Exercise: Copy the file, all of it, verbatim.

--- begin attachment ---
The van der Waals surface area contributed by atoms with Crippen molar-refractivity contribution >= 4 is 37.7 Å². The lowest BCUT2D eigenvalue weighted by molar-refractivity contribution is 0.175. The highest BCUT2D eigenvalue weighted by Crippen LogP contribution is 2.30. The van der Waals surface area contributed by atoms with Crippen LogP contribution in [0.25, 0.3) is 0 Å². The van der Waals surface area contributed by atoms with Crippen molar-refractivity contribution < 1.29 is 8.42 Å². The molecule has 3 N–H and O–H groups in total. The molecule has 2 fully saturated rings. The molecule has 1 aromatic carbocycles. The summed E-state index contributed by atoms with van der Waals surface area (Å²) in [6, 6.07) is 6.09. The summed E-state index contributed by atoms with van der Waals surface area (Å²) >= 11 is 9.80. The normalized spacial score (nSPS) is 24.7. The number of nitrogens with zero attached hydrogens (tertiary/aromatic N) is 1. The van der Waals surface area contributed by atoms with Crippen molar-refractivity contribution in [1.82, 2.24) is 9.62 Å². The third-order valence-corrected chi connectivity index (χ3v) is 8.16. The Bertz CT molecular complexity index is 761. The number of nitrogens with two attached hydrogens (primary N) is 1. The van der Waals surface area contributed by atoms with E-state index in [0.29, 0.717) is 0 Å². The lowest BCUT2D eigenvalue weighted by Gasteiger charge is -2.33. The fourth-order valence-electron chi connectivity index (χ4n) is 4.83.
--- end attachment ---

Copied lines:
The van der Waals surface area contributed by atoms with Crippen molar-refractivity contribution >= 4 is 37.7 Å². The lowest BCUT2D eigenvalue weighted by molar-refractivity contribution is 0.175. The highest BCUT2D eigenvalue weighted by Crippen LogP contribution is 2.30. The van der Waals surface area contributed by atoms with Crippen LogP contribution in [0.25, 0.3) is 0 Å². The van der Waals surface area contributed by atoms with Crippen molar-refractivity contribution < 1.29 is 8.42 Å². The molecule has 3 N–H and O–H groups in total. The molecule has 2 fully saturated rings. The molecule has 1 aromatic carbocycles. The summed E-state index contributed by atoms with van der Waals surface area (Å²) in [6, 6.07) is 6.09. The summed E-state index contributed by atoms with van der Waals surface area (Å²) >= 11 is 9.80. The normalized spacial score (nSPS) is 24.7. The number of nitrogens with zero attached hydrogens (tertiary/aromatic N) is 1. The van der Waals surface area contributed by atoms with Crippen molar-refractivity contribution in [1.82, 2.24) is 9.62 Å². The third-order valence-corrected chi connectivity index (χ3v) is 8.16. The Bertz CT molecular complexity index is 761. The number of nitrogens with two attached hydrogens (primary N) is 1. The van der Waals surface area contributed by atoms with E-state index in [0.29, 0.717) is 0 Å². The lowest BCUT2D eigenvalue weighted by Gasteiger charge is -2.33. The fourth-order valence-electron chi connectivity index (χ4n) is 4.83.